Minority workers and communities

Occup Med. Jul-Sep 1999;14(3):495-517.

Abstract

Environmental and occupational hazards do not affect all communities equally. Members of ethnic and racial minorities, whether as working people or as community residents, sustain disproportionate risks from chemical, physical, and biological hazards. This paper reviews the nature of these disproportionate risks, focusing primarily on the workplace, but considering general environmental exposures as well. It discusses three principal mechanisms of increased risk: excessive hazardous exposures in both the workplace and the general environment, increased susceptibility, and inferior healthcare. It presents evidence that, as the result of these factors, members of minority groups display elevated rates of work-related illness, injury, fatality, and disability. Finally, it offers recommendations with regard to research, primary prevention, minority recruitment into the occupational health professions, and treatment and compensation for injured and ill minority workers.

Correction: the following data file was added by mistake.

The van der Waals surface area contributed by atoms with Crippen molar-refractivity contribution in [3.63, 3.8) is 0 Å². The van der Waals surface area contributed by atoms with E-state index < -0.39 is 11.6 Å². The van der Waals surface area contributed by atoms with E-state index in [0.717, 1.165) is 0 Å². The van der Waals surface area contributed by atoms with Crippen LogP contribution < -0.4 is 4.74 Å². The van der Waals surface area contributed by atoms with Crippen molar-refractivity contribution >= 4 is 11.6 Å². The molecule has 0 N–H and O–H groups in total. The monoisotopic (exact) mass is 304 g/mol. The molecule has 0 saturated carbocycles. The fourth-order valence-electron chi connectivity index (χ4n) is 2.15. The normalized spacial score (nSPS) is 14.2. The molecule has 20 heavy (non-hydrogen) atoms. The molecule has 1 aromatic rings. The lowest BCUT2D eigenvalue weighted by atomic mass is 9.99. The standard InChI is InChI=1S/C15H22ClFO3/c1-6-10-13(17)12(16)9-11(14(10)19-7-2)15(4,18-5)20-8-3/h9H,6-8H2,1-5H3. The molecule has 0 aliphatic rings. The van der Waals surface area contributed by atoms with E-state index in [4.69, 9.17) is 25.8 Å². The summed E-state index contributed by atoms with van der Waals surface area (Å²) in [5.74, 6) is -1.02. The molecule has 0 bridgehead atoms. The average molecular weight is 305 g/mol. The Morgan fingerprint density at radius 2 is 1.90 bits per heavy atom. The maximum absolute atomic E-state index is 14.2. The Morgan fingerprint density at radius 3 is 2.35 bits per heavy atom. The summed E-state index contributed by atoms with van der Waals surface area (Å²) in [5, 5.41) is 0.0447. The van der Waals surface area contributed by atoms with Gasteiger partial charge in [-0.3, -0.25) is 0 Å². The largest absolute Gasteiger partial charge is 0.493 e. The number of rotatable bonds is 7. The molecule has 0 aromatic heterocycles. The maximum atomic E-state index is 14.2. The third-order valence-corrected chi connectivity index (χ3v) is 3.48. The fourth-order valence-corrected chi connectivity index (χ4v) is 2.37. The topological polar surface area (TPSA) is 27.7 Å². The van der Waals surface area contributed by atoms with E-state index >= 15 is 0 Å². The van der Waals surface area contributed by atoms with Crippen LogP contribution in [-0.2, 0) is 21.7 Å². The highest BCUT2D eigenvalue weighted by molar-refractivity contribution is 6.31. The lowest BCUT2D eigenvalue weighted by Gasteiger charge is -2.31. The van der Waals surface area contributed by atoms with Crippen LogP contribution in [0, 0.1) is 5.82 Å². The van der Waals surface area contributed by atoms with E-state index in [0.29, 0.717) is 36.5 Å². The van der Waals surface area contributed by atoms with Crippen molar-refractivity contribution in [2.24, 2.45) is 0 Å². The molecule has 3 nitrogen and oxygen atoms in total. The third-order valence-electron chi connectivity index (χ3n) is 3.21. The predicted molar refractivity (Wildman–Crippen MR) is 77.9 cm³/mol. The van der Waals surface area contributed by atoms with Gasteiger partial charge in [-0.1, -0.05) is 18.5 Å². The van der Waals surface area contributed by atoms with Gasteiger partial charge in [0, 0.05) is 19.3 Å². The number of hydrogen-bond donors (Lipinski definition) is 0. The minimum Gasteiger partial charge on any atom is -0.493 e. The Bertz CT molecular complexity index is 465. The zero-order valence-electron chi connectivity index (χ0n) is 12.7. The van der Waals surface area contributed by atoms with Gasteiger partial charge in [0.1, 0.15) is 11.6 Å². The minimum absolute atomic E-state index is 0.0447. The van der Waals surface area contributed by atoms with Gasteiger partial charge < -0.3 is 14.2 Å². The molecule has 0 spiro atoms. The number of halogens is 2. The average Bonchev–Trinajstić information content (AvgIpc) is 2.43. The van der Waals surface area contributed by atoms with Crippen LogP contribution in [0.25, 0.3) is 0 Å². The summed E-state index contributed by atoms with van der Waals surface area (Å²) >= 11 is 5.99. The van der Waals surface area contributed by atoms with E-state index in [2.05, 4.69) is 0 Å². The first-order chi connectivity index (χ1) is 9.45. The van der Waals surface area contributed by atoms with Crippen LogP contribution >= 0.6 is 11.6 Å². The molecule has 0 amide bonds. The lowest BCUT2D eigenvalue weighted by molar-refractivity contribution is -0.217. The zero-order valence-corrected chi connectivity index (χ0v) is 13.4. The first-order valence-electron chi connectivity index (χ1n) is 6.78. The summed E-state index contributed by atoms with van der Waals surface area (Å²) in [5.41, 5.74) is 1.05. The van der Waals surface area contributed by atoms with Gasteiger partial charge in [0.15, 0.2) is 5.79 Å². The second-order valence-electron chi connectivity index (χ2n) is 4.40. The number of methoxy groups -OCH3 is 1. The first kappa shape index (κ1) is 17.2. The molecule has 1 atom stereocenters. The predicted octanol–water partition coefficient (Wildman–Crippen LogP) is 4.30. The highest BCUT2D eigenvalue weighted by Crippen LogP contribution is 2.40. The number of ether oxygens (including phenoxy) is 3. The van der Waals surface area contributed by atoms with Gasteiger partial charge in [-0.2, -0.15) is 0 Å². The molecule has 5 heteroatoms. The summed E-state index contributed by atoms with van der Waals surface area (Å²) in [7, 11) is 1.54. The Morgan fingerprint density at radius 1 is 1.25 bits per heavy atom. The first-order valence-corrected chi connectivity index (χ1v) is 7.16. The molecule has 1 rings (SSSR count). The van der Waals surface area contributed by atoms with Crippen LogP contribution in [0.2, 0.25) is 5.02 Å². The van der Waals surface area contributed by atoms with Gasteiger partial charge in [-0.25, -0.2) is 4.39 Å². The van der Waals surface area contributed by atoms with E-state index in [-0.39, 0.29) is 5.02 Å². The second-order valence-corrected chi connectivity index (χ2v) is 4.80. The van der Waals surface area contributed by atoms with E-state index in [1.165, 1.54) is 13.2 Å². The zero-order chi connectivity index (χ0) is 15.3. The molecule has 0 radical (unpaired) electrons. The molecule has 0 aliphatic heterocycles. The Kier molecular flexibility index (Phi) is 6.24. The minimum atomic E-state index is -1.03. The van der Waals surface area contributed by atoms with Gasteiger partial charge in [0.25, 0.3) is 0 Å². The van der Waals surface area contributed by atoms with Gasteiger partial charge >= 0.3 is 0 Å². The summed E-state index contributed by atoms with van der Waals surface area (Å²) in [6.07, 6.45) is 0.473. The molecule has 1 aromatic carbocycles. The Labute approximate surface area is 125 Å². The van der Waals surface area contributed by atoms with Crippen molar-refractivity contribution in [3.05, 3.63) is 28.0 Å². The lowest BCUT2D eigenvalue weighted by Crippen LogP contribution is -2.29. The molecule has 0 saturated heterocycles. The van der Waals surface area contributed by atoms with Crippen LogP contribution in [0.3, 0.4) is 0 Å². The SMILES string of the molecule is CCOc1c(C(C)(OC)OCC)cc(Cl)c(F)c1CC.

Publication types

  • Research Support, U.S. Gov't, P.H.S.
  • Review

MeSH terms

  • Career Choice
  • Cultural Diversity*
  • Humans
  • Minority Groups*
  • Occupational Diseases / epidemiology*
  • Occupational Diseases / etiology*
  • Occupational Diseases / prevention & control
  • Occupational Exposure / adverse effects*
  • Occupational Exposure / prevention & control
  • Occupational Health*
  • Occupational Medicine
  • Primary Prevention / methods
  • Research
  • Risk Factors
  • United States / epidemiology
  • Workers' Compensation
  • Workforce
  • Workplace*